The Scientific Curmudgeon ponders whether theoretical physics is going soft:
Roger Penrose and V. G. Gurzadyan recently proposed that minute ripples in the cosmic microwave background- the afterglow of the big bang- originated from the collision of monster black holes in another universe that preceded our cosmos, and may have spawned it; moreover, our universe might be just one of an infinite series spawned by such cataclysms.
My reaction to reading about this idea was: Far out! Penrose, one of the most famous, creative physicists in the world, along with Gurzadyan had dusted off the old oscillating universe theory of the cosmos, which I always liked. But not for a nanosecond did I think their proposal was true. The proposal is literally too far out; it can never be confirmed in the way that the existence of quarks has been confirmed or the big bang itself.
This is the problem I’ve always had with the various proposed “theories” of the multiverse: if a proposal can’t be confirmed, it’s not science.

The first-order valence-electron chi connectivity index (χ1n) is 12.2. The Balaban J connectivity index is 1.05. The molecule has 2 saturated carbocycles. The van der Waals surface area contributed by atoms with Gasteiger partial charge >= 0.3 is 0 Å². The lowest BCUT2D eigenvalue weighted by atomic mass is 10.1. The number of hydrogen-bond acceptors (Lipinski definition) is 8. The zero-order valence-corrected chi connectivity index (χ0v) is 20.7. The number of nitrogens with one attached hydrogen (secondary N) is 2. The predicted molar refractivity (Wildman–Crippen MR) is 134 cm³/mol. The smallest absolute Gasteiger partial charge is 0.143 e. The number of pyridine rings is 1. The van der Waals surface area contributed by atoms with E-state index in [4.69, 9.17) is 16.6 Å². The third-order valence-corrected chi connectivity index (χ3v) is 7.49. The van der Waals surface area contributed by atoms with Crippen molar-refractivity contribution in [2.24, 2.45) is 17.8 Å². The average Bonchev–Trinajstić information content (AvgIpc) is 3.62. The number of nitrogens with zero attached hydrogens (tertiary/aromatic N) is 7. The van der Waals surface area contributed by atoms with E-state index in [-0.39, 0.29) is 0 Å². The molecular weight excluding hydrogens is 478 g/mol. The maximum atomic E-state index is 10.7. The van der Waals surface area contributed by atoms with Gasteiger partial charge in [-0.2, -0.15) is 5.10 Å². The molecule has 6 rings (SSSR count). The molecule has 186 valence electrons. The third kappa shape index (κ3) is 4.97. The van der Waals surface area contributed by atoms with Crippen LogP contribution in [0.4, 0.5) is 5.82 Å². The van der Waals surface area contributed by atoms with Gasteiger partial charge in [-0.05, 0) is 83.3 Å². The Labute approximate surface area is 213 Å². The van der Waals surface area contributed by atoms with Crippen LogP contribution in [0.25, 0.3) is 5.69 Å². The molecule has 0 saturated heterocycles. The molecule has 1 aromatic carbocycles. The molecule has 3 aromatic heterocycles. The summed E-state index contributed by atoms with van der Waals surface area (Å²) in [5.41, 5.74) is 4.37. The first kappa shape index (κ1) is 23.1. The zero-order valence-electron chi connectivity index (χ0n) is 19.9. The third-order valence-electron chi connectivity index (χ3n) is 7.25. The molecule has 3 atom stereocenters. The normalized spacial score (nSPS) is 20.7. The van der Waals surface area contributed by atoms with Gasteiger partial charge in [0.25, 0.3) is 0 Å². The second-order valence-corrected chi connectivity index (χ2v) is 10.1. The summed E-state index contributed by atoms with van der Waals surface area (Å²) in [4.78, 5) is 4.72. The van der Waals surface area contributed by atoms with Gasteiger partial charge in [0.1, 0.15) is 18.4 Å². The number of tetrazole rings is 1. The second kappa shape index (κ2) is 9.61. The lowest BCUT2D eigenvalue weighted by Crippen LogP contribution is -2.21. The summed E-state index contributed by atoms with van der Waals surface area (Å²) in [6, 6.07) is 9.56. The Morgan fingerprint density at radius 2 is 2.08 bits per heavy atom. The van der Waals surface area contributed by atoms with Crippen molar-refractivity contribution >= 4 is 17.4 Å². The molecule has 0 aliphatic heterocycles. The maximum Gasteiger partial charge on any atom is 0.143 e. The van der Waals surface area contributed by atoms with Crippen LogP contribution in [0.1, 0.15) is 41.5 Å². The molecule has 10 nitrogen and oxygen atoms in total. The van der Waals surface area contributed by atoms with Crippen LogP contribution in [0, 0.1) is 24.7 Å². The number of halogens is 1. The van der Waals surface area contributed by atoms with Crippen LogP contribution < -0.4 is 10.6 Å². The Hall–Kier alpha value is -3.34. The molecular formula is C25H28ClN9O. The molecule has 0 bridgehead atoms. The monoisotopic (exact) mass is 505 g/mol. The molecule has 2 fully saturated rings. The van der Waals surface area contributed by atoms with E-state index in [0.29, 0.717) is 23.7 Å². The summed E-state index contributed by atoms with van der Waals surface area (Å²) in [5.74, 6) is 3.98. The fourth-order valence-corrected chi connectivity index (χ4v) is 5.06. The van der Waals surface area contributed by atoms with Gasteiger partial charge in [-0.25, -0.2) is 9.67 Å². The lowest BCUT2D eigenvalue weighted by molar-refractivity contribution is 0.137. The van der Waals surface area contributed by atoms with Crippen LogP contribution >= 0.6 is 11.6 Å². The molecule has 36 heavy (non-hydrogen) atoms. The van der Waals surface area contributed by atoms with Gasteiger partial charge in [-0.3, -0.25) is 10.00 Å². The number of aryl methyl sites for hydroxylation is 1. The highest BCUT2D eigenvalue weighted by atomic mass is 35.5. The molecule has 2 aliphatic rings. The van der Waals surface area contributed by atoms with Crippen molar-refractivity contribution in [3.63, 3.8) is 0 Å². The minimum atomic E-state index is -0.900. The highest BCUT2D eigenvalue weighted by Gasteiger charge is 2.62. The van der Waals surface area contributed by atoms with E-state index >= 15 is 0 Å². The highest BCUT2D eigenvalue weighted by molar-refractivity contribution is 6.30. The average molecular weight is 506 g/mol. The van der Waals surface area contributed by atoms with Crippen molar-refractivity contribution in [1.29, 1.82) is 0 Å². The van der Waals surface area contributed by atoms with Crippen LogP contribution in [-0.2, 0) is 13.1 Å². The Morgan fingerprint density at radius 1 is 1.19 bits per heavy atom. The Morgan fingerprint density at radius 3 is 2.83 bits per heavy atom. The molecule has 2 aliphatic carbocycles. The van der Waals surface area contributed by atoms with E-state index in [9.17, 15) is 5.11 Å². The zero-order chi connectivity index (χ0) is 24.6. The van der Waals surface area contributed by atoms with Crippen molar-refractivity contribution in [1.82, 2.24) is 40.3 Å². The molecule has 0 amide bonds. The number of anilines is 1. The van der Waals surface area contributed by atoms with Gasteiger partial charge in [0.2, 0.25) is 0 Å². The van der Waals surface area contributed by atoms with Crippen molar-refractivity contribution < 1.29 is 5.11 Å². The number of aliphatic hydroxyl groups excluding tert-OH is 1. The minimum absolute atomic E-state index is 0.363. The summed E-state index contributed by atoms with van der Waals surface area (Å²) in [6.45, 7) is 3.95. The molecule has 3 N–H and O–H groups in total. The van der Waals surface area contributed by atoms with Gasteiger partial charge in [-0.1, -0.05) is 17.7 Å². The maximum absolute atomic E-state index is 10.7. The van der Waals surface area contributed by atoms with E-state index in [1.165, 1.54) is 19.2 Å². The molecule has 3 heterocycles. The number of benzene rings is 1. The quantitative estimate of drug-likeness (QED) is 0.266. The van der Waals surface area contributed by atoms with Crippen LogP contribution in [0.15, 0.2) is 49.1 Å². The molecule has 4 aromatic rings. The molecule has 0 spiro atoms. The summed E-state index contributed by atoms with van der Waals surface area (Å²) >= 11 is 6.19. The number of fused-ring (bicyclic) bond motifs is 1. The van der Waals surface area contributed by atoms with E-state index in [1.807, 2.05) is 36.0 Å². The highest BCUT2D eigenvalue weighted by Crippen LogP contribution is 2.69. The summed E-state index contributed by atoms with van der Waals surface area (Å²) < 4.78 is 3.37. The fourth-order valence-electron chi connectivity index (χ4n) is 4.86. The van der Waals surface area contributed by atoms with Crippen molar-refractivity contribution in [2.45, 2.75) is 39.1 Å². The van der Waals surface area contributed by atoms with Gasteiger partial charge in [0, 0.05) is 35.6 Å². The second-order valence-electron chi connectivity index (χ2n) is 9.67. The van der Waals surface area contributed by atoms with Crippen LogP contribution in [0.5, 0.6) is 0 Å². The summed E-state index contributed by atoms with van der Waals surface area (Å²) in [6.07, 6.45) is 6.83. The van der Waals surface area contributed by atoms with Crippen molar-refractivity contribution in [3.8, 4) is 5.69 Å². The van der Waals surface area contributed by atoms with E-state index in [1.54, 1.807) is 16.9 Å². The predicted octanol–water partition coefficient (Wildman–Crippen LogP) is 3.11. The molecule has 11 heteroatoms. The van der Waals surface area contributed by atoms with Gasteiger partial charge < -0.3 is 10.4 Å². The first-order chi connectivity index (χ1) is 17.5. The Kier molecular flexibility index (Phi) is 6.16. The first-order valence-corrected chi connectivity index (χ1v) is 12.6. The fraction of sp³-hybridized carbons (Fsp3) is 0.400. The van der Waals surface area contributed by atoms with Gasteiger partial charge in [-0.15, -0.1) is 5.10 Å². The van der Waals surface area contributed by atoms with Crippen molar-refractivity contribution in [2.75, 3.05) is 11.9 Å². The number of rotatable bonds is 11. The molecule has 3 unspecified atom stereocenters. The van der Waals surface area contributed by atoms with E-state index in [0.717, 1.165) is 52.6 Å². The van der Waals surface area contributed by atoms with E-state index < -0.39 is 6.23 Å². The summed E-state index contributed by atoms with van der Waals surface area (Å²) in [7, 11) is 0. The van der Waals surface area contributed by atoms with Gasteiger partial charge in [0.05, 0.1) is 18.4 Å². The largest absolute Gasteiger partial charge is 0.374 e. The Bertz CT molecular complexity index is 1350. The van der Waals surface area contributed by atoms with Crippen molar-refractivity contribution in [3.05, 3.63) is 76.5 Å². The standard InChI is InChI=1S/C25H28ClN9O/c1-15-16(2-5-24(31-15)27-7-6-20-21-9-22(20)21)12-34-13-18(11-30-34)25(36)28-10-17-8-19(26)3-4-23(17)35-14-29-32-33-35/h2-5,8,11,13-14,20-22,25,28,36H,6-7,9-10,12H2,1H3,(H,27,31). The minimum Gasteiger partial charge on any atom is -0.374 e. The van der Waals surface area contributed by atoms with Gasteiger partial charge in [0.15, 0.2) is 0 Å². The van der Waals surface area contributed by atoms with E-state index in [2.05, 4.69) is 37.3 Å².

Physics is at a real crossroads with the multiverse. If the majority of physicists accept it as science, the field of physics is doomed; if the majority relegate it to speculation, physics will continue on the path of genuine science.
Stay tuned for a mega-post on the multiverse in the coming months.
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If your “idea” sounds like something that came out of a late night college bull session (maybe aided by something a little extra passed around), maybe you should rethink your idea!
At the brainstorming stage of science, nothing should be off limits. But when it’s time to develop a serious model and the one you’ve come up with is incapable of making predictions that can be rigorously tested, yeah, it’s time to rethink.
Sure, at the brainstorming stage that’s when one can toss out whatever.
But one shouldn’t do that in public, and it’s even worse when two do it.
Penrose and Gurzadyan should have kept it out of the public sphere until they could make predictions that can be rigorously tested.
As it stands, it weakens their credibility.
It weakens their credibility when they make such proposals under the banner of science. If they were to say, hey, these are just some fun, crazy ideas we’re tossing out, then I think it’s okay to do that publicly.